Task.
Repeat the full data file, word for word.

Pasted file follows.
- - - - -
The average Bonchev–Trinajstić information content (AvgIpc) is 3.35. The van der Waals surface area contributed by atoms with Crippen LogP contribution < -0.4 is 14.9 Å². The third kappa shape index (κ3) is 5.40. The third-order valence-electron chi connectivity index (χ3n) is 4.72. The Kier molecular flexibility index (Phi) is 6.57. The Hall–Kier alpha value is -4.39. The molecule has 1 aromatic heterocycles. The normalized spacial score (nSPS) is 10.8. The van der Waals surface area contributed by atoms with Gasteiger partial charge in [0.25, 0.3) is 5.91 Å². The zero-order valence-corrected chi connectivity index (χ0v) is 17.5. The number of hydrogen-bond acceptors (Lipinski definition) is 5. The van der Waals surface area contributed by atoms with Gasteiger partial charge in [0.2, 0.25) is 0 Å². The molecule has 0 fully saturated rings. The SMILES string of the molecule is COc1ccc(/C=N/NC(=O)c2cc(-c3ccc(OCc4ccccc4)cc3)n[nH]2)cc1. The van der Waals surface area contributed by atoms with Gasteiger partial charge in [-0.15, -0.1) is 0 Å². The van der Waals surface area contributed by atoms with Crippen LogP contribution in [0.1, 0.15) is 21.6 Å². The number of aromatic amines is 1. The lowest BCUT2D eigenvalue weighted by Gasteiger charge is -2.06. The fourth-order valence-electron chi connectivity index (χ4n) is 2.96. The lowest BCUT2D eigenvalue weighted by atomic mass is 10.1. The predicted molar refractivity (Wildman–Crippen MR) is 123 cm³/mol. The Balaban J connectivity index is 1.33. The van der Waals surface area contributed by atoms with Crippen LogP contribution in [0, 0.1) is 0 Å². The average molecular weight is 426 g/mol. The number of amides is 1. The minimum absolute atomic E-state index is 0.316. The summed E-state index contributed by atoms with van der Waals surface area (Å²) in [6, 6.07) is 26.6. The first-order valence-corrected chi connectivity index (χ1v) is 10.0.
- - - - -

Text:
The average Bonchev–Trinajstić information content (AvgIpc) is 3.35. The van der Waals surface area contributed by atoms with Crippen LogP contribution < -0.4 is 14.9 Å². The third kappa shape index (κ3) is 5.40. The third-order valence-electron chi connectivity index (χ3n) is 4.72. The Kier molecular flexibility index (Phi) is 6.57. The Hall–Kier alpha value is -4.39. The molecule has 1 aromatic heterocycles. The normalized spacial score (nSPS) is 10.8. The van der Waals surface area contributed by atoms with Gasteiger partial charge in [0.25, 0.3) is 5.91 Å². The zero-order valence-corrected chi connectivity index (χ0v) is 17.5. The number of hydrogen-bond acceptors (Lipinski definition) is 5. The van der Waals surface area contributed by atoms with Gasteiger partial charge in [0.2, 0.25) is 0 Å². The molecule has 0 fully saturated rings. The SMILES string of the molecule is COc1ccc(/C=N/NC(=O)c2cc(-c3ccc(OCc4ccccc4)cc3)n[nH]2)cc1. The van der Waals surface area contributed by atoms with Gasteiger partial charge in [-0.15, -0.1) is 0 Å². The van der Waals surface area contributed by atoms with Crippen LogP contribution in [0.1, 0.15) is 21.6 Å². The number of aromatic amines is 1. The lowest BCUT2D eigenvalue weighted by Gasteiger charge is -2.06. The fourth-order valence-electron chi connectivity index (χ4n) is 2.96. The lowest BCUT2D eigenvalue weighted by atomic mass is 10.1. The predicted molar refractivity (Wildman–Crippen MR) is 123 cm³/mol. The Balaban J connectivity index is 1.33. The van der Waals surface area contributed by atoms with Crippen LogP contribution in [0, 0.1) is 0 Å². The average molecular weight is 426 g/mol. The number of amides is 1. The minimum absolute atomic E-state index is 0.316. The summed E-state index contributed by atoms with van der Waals surface area (Å²) in [6, 6.07) is 26.6. The first-order valence-corrected chi connectivity index (χ1v) is 10.0.